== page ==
The mystery that animates Sisters concerns the murder of a Black man, Phillip Woode (Lisle Wilson), who meets Danielle Breton (Margot Kidder) on the set of a prank television show from which he’s won dinner for two (to which he invites her as his date), and later, after going back to her apartment with her and evading a mysterious stranger she claims to be her ex-husband, dies at the hands of her unwittingly unleashed second personality, Dominique, the lingering and vengeful spirit of her late Siamese twin. A viewer less attuned to the leftist political underpinnings of De Palma’s work might be more enthralled by the mystery narrative that unspools in the wake of this murder — what led Danielle to murder Phillip, who is the man following her, and will her inquisitive journalist neighbor, Grace Collier (Jennifer Salt), crack the case in spite of police inaction — or even suspect that De Palma’s interest in the story’s genre leanings renders him blind to its racial implications, but the film conjures a delicate balance of politically astute reckonings with the largely white cast of characters’ relationship to this act of (perhaps) racialized violence and almost haunting subtlety. That Woode is largely forgotten about by the film’s characters is among the film’s more searing commentaries; in Sisters, the thrall of Hitchcockian suspense and richly perverse genre imagination is an easy distraction from the realities of institutionalized racism.
Consider the quickness with which the film casually remarks on race: we’re first introduced to Woode as he’s the subject of a voyeuristic reality show, and for his participation he’s gifted dinner for two at a restaurant called The African Room, a detail that feels slight but also speaks to the white characters’ willingness to stereotype and, functionally, segregate. Later, one of the cops Grace calls to the scene of the crime to which she’s been the sole witness remarks that “these people are always stabbing each other,” all but eager to dismiss the potential crime because of the victim’s race. What goes unsaid, then, becomes perhaps the most potent angle of the film, and as its narrative strays further into the territory of lurid exploitation cinema (rife with covert mental institutions, botched surgeries, and psychedelic hallucinations), that Woode’s death has been all but forgotten is perhaps the director’s most searing commentary on race.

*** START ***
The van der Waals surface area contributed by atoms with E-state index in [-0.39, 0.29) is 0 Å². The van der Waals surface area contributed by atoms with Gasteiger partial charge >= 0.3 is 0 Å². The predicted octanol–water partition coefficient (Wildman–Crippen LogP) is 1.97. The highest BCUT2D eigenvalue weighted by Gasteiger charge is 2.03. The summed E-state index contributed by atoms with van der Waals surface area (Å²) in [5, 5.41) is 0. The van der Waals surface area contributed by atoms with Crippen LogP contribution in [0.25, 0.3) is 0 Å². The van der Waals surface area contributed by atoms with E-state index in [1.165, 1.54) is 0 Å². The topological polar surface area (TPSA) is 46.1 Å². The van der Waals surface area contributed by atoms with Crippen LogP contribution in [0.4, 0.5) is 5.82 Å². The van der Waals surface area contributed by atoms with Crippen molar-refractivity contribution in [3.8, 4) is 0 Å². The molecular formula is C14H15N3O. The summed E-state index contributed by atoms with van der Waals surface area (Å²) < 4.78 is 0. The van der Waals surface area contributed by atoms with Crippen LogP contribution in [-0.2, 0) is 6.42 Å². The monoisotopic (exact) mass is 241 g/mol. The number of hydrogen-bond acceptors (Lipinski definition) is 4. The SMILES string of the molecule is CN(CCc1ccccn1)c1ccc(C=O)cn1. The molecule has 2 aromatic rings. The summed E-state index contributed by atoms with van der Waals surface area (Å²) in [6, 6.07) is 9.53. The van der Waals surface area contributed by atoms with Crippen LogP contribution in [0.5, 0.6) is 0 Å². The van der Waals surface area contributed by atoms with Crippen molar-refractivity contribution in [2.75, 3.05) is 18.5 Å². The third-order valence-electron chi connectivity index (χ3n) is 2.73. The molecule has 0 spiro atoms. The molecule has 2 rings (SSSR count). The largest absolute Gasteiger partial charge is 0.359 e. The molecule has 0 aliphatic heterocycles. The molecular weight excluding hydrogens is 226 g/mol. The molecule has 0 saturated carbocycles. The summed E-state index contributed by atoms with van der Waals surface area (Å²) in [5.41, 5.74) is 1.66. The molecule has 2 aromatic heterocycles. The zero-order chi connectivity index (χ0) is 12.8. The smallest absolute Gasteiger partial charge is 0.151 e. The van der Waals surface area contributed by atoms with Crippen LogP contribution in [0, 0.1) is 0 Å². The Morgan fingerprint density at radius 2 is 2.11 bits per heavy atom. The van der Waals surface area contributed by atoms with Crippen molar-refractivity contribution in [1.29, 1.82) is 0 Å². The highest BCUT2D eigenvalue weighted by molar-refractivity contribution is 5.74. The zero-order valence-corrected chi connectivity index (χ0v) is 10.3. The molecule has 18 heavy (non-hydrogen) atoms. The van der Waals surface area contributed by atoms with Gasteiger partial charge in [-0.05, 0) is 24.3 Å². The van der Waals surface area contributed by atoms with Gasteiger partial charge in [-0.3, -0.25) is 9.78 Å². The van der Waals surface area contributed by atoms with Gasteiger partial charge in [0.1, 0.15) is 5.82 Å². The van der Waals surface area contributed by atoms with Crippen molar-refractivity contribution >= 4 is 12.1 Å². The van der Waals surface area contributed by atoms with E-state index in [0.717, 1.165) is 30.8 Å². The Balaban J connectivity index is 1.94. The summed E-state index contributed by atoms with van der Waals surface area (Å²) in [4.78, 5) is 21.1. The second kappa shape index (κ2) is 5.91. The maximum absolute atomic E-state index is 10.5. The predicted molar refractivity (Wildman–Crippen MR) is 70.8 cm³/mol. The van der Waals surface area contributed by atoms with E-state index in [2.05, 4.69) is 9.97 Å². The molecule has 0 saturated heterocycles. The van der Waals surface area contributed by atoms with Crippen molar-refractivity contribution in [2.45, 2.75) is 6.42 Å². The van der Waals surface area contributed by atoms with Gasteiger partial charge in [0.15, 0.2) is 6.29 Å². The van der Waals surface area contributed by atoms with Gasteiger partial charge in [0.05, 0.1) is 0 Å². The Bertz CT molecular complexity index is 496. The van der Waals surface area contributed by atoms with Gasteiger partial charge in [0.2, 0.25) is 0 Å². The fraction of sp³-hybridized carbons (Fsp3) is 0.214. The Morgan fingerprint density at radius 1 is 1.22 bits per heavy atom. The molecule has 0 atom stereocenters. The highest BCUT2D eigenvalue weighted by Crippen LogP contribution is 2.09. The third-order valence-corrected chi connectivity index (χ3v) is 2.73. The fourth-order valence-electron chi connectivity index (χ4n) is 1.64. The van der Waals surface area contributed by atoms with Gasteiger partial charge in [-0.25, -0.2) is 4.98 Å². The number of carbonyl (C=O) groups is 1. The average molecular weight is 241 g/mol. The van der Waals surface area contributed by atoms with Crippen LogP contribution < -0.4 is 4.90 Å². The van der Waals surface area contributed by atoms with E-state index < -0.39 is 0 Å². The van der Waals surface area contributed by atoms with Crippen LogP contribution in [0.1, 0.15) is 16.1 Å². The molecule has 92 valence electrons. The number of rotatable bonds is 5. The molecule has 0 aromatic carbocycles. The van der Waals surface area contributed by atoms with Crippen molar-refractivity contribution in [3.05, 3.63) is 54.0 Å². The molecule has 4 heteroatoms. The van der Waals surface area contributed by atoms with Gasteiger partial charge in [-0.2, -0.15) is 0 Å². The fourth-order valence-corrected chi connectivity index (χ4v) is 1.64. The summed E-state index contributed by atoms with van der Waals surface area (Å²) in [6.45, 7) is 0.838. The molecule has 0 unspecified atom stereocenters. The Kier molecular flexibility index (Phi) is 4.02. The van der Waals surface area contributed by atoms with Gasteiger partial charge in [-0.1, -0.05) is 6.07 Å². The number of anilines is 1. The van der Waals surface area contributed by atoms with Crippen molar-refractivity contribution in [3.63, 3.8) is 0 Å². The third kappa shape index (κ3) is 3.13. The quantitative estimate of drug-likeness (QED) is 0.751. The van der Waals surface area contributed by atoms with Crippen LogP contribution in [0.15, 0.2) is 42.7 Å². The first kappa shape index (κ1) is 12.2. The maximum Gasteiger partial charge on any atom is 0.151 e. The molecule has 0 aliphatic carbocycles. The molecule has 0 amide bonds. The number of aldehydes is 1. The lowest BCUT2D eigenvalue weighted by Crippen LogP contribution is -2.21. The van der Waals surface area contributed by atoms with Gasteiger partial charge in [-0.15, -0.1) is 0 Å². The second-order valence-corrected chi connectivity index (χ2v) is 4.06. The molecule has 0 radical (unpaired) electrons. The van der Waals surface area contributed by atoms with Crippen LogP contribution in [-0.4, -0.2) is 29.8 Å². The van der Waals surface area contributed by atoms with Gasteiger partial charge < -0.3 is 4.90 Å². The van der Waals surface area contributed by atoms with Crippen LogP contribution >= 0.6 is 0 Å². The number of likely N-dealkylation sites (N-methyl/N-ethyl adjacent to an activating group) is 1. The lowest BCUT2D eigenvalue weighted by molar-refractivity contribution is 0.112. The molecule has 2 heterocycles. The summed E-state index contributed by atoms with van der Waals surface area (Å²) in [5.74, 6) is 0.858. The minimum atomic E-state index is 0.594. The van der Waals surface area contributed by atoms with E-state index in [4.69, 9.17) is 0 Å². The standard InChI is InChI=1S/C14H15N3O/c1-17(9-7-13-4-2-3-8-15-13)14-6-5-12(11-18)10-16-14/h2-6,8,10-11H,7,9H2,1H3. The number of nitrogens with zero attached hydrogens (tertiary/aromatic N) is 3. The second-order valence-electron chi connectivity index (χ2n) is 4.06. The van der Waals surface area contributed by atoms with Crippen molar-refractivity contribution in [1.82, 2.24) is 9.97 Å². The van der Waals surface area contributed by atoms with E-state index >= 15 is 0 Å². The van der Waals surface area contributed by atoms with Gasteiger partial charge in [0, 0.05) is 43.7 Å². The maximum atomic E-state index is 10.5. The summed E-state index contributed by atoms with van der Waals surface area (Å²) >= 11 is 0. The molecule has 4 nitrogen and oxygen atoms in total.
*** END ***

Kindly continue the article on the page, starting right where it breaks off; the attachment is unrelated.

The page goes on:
Opposite the film’s political angle is the first true coalescence of De Palma’s generic fascinations into a thriller almost singularly befitting of the Hitchcock moniker that’s so frequently attributed to the director’s work. Just as he adopted the grammar of Godard via the jump-cutting of The Wedding Party, here De Palma adopted the language of a Hitchcock picture, punctuated by his own stylistic flourishes. De Palma’s detractors often deride him as an imitator of Hitchcock, but to the astute viewer there is clear a degree of careful pastiche in De Palma’s Hitchcock films that separates them from mere imitations. With Sisters, De Palma most directly emulates the narrative shape and content of Psycho — the unwitting protagonist who falls victim to a killer with a split personality, the misdirection of dispensing of that protagonist nearly 30 minutes into the film — but fuses it with the “wrong man”-style detective films of Hitchcock’s early career, with Grace functioning not unlike the witness to a crime in The Man Who Knew Too Much or the misfortunate amateur sleuth of The 39 Steps.
One of De Palma’s signature stylistic flourishes: a chilling split-screen sequence in which (left) Danielle frantically cleans away evidence of her murder and (right) Grace pleads the cops to investigate before it’s too late.
Though it wasn’t De Palma’s first film, Sisters feels in hindsight like his most important for how singularly it unites his early fascinations into a generically coherent whole and sets the stage for the iconic films that would follow. Many of the director’s greatest achievements echo its image — thrillingly intertextual Hitchcock pastiches that evolve the British master’s film grammar through more contemporary stylistic fetishes (split diopters and split screens, especially) with a distinctly political bent — but few come close to its unsettling power or pure, electric singularity.
Chris ForresterChris Forrester